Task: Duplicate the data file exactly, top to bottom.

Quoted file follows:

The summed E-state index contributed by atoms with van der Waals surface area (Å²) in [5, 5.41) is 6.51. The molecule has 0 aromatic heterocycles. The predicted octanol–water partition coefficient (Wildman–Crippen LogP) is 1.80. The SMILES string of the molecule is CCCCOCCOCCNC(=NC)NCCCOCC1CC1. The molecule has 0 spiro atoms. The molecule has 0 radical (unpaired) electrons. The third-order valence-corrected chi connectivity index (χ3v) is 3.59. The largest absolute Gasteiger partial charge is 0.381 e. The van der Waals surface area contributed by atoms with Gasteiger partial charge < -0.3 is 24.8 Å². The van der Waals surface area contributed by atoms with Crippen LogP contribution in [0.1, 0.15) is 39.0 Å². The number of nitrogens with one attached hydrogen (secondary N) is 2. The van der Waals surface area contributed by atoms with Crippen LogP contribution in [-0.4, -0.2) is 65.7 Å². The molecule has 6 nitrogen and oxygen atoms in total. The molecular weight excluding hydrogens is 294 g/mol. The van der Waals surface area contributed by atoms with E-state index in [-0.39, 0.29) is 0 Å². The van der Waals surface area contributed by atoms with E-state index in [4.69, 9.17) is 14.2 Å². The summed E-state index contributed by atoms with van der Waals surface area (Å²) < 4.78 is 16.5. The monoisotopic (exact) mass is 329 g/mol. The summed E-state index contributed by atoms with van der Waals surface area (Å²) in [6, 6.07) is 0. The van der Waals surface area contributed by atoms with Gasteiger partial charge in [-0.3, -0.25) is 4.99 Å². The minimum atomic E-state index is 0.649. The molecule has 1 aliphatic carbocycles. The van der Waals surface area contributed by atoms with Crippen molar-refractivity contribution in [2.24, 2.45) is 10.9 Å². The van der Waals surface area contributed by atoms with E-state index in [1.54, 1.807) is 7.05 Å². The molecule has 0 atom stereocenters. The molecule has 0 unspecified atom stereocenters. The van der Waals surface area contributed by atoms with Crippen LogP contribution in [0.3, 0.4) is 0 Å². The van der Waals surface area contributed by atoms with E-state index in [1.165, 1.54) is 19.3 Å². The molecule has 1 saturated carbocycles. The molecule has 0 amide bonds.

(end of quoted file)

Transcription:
The summed E-state index contributed by atoms with van der Waals surface area (Å²) in [5, 5.41) is 6.51. The molecule has 0 aromatic heterocycles. The predicted octanol–water partition coefficient (Wildman–Crippen LogP) is 1.80. The SMILES string of the molecule is CCCCOCCOCCNC(=NC)NCCCOCC1CC1. The molecule has 0 spiro atoms. The molecule has 0 radical (unpaired) electrons. The third-order valence-corrected chi connectivity index (χ3v) is 3.59. The largest absolute Gasteiger partial charge is 0.381 e. The van der Waals surface area contributed by atoms with Gasteiger partial charge < -0.3 is 24.8 Å². The van der Waals surface area contributed by atoms with Crippen LogP contribution in [0.1, 0.15) is 39.0 Å². The number of nitrogens with one attached hydrogen (secondary N) is 2. The van der Waals surface area contributed by atoms with Crippen LogP contribution in [-0.4, -0.2) is 65.7 Å². The molecule has 6 nitrogen and oxygen atoms in total. The molecular weight excluding hydrogens is 294 g/mol. The van der Waals surface area contributed by atoms with E-state index in [-0.39, 0.29) is 0 Å². The van der Waals surface area contributed by atoms with E-state index in [4.69, 9.17) is 14.2 Å². The summed E-state index contributed by atoms with van der Waals surface area (Å²) < 4.78 is 16.5. The monoisotopic (exact) mass is 329 g/mol. The summed E-state index contributed by atoms with van der Waals surface area (Å²) in [6, 6.07) is 0. The van der Waals surface area contributed by atoms with Gasteiger partial charge in [-0.3, -0.25) is 4.99 Å². The minimum atomic E-state index is 0.649. The molecule has 1 aliphatic carbocycles. The van der Waals surface area contributed by atoms with Crippen molar-refractivity contribution in [2.24, 2.45) is 10.9 Å². The van der Waals surface area contributed by atoms with E-state index in [1.54, 1.807) is 7.05 Å². The molecule has 0 atom stereocenters. The molecule has 0 unspecified atom stereocenters. The van der Waals surface area contributed by atoms with Crippen LogP contribution in [0.3, 0.4) is 0 Å². The van der Waals surface area contributed by atoms with E-state index in [1.165, 1.54) is 19.3 Å². The molecule has 1 saturated carbocycles. The molecule has 0 amide bonds.